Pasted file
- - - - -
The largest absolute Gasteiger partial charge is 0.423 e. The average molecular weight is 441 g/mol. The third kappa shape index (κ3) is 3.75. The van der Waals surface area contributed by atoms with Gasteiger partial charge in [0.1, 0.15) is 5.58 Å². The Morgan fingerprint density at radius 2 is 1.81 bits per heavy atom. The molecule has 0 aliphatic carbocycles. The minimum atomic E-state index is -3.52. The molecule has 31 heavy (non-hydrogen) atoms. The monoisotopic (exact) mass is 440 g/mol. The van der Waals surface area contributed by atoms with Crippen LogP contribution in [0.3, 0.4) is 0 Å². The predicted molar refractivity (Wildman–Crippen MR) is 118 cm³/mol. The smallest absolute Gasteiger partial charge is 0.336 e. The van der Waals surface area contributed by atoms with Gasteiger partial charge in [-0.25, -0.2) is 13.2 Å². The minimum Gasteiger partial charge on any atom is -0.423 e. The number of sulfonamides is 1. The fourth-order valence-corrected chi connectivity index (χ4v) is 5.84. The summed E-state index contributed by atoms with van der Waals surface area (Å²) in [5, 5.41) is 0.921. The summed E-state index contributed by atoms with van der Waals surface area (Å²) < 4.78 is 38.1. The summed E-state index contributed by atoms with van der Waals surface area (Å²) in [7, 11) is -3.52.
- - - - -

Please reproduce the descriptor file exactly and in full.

The largest absolute Gasteiger partial charge is 0.423 e. The average molecular weight is 441 g/mol. The third kappa shape index (κ3) is 3.75. The van der Waals surface area contributed by atoms with Gasteiger partial charge in [0.1, 0.15) is 5.58 Å². The Morgan fingerprint density at radius 2 is 1.81 bits per heavy atom. The molecule has 0 aliphatic carbocycles. The minimum atomic E-state index is -3.52. The molecule has 31 heavy (non-hydrogen) atoms. The monoisotopic (exact) mass is 440 g/mol. The van der Waals surface area contributed by atoms with Crippen LogP contribution in [0.3, 0.4) is 0 Å². The predicted molar refractivity (Wildman–Crippen MR) is 118 cm³/mol. The smallest absolute Gasteiger partial charge is 0.336 e. The van der Waals surface area contributed by atoms with Gasteiger partial charge in [-0.25, -0.2) is 13.2 Å². The minimum Gasteiger partial charge on any atom is -0.423 e. The number of sulfonamides is 1. The fourth-order valence-corrected chi connectivity index (χ4v) is 5.84. The summed E-state index contributed by atoms with van der Waals surface area (Å²) in [5, 5.41) is 0.921. The summed E-state index contributed by atoms with van der Waals surface area (Å²) < 4.78 is 38.1. The summed E-state index contributed by atoms with van der Waals surface area (Å²) in [7, 11) is -3.52.